By Chris Gray
Ingham County Chronicle staff writer
The Ingham County Parks Department is eyeing a potential millage to help increase its budget to make up for shortfalls in past years and improve park services across the county. The millage is still in the early stages of planning but could be on the ballot for Nov 4.
For the millage proposal to make it to the ballot, it must first be approved by the County Services Committee. The proposal has been a topic of discussion at recent meetings and will continue to be. Once the County Services Committee has decided on language for the millage, it will move on to the county commissioners. The 14 commissioners have the final say on whether the millage should proceed to voters.
Because the millage is still in planning, there is no definite amount or timeframe yet. According to Willis Bennett, director of the Ingham County Parks Department, the amount could be equal or less than a previous millage proposal of 0.5 mills.
If passed at 0.5 mills, the millage would cost $50 for a homeowner of a house with a market value of $200,000, raising millions of dollars for the parks department. The length of the millage has not been decided.
“As of now, zero things are in concrete,” Bennett said. “Everything is still up in the air.”
Potential projects with the money include new park activities, upgraded park maintenance and the expansion of county trails.
“There are a million different possibilities,” Bennett said.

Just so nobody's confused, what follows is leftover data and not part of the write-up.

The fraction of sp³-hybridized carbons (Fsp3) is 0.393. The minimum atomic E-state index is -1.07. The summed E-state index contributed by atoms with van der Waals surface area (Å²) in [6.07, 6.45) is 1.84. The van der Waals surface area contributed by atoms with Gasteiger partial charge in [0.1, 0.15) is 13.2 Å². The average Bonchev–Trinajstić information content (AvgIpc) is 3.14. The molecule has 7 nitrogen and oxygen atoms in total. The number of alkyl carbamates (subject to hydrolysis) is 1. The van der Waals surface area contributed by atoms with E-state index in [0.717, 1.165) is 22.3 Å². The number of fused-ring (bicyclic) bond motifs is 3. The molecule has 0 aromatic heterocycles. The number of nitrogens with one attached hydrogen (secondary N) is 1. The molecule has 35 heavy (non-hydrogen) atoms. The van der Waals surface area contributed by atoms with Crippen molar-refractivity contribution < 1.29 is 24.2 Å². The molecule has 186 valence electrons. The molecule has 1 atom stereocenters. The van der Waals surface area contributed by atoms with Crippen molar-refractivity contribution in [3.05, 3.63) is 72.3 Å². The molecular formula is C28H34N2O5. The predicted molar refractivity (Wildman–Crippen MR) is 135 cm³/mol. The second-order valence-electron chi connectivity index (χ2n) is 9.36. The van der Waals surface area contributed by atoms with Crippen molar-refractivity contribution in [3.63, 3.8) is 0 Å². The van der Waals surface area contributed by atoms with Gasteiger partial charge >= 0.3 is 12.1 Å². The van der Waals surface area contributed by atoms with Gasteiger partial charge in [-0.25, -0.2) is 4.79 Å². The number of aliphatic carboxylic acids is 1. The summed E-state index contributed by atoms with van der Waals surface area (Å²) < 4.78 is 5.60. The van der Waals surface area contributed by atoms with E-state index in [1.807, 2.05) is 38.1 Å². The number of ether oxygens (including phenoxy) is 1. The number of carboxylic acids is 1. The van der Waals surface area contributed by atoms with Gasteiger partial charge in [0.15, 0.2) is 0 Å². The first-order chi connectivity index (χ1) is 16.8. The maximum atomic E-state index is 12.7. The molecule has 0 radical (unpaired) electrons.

Steven Gaffney, a resident of Okemos, said he is open to the idea of a new millage for the parks. The 31-year-old is a frequent user of the bike trails around the county and would like to see them expanded.
“A small millage increase would not be the death of me,” Gaffney said. “By keeping up with the parks, you are keeping up on the environment and personal fitness.”
Like most tax increases, this millage is sure to face some opposition. Michelle Dewrath, a resident of Lansing, said she cannot support another tax increase.
“Times have been rough for everyone, myself included,” Dewrath said. “I just cannot see myself supporting higher taxes, regardless of where it goes”
With election season still eight months away, there is plenty of time for the exact details of this millage to be worked out. Until then, Gaffney said, he still plans on riding the trails of Ingham County.
“Millage or no millage, we have some of the best parks in Michigan,” Gaffney said. “But it would be pretty cool to have some extended trails to explore.”